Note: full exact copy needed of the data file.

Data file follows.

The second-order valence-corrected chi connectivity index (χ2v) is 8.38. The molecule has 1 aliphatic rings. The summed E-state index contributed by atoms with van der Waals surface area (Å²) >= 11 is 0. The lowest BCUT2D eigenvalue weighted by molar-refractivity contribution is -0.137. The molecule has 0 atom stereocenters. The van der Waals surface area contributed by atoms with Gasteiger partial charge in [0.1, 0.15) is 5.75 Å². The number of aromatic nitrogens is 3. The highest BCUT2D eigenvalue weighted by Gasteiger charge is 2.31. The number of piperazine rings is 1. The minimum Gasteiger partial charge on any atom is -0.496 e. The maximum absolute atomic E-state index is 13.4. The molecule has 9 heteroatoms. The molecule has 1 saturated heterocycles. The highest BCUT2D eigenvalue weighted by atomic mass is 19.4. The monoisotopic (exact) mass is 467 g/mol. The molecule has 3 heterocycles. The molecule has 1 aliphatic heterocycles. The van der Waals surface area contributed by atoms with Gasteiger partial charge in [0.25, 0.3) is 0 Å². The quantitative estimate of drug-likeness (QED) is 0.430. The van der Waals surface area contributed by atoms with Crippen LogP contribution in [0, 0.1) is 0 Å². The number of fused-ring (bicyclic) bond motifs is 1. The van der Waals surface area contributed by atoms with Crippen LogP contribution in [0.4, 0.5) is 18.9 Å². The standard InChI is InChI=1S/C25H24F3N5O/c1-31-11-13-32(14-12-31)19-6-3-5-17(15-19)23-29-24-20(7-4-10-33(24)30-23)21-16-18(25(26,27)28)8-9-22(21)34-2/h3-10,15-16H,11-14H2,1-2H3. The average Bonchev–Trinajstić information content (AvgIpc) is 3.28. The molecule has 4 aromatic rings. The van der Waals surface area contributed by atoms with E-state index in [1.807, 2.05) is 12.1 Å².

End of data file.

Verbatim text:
The second-order valence-corrected chi connectivity index (χ2v) is 8.38. The molecule has 1 aliphatic rings. The summed E-state index contributed by atoms with van der Waals surface area (Å²) >= 11 is 0. The lowest BCUT2D eigenvalue weighted by molar-refractivity contribution is -0.137. The molecule has 0 atom stereocenters. The van der Waals surface area contributed by atoms with Gasteiger partial charge in [0.1, 0.15) is 5.75 Å². The number of aromatic nitrogens is 3. The highest BCUT2D eigenvalue weighted by Gasteiger charge is 2.31. The number of piperazine rings is 1. The minimum Gasteiger partial charge on any atom is -0.496 e. The maximum absolute atomic E-state index is 13.4. The molecule has 9 heteroatoms. The molecule has 1 saturated heterocycles. The highest BCUT2D eigenvalue weighted by atomic mass is 19.4. The monoisotopic (exact) mass is 467 g/mol. The molecule has 3 heterocycles. The molecule has 1 aliphatic heterocycles. The van der Waals surface area contributed by atoms with Gasteiger partial charge in [0.25, 0.3) is 0 Å². The quantitative estimate of drug-likeness (QED) is 0.430. The van der Waals surface area contributed by atoms with Crippen LogP contribution in [0, 0.1) is 0 Å². The number of fused-ring (bicyclic) bond motifs is 1. The van der Waals surface area contributed by atoms with Crippen LogP contribution in [0.4, 0.5) is 18.9 Å². The standard InChI is InChI=1S/C25H24F3N5O/c1-31-11-13-32(14-12-31)19-6-3-5-17(15-19)23-29-24-20(7-4-10-33(24)30-23)21-16-18(25(26,27)28)8-9-22(21)34-2/h3-10,15-16H,11-14H2,1-2H3. The average Bonchev–Trinajstić information content (AvgIpc) is 3.28. The molecule has 4 aromatic rings. The van der Waals surface area contributed by atoms with E-state index in [1.807, 2.05) is 12.1 Å².